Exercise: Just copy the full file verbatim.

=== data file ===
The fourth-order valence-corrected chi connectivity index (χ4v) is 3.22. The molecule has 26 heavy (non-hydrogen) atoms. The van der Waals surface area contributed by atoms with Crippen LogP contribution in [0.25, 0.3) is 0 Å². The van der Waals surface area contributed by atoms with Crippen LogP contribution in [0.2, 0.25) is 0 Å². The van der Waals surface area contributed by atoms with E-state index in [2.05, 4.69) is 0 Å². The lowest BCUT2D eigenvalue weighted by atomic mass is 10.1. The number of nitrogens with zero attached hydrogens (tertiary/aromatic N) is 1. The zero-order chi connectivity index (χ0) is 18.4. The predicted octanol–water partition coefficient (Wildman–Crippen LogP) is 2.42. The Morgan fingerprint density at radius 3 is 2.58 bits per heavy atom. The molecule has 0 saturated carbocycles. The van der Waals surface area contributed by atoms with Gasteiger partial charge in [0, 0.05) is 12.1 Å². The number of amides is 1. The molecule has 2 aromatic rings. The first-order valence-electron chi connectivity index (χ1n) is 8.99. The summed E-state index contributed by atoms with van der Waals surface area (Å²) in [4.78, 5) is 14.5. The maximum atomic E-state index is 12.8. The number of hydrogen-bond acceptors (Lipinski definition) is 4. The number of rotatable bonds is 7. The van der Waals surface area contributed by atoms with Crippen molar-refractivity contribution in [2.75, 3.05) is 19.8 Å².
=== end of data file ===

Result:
The fourth-order valence-corrected chi connectivity index (χ4v) is 3.22. The molecule has 26 heavy (non-hydrogen) atoms. The van der Waals surface area contributed by atoms with Crippen LogP contribution in [0.25, 0.3) is 0 Å². The van der Waals surface area contributed by atoms with Crippen LogP contribution in [0.2, 0.25) is 0 Å². The van der Waals surface area contributed by atoms with E-state index in [2.05, 4.69) is 0 Å². The lowest BCUT2D eigenvalue weighted by atomic mass is 10.1. The number of nitrogens with zero attached hydrogens (tertiary/aromatic N) is 1. The zero-order chi connectivity index (χ0) is 18.4. The predicted octanol–water partition coefficient (Wildman–Crippen LogP) is 2.42. The Morgan fingerprint density at radius 3 is 2.58 bits per heavy atom. The molecule has 0 saturated carbocycles. The van der Waals surface area contributed by atoms with Gasteiger partial charge in [0, 0.05) is 12.1 Å². The number of amides is 1. The molecule has 2 aromatic rings. The first-order valence-electron chi connectivity index (χ1n) is 8.99. The summed E-state index contributed by atoms with van der Waals surface area (Å²) in [4.78, 5) is 14.5. The maximum atomic E-state index is 12.8. The number of hydrogen-bond acceptors (Lipinski definition) is 4. The number of rotatable bonds is 7. The van der Waals surface area contributed by atoms with Crippen molar-refractivity contribution in [2.75, 3.05) is 19.8 Å².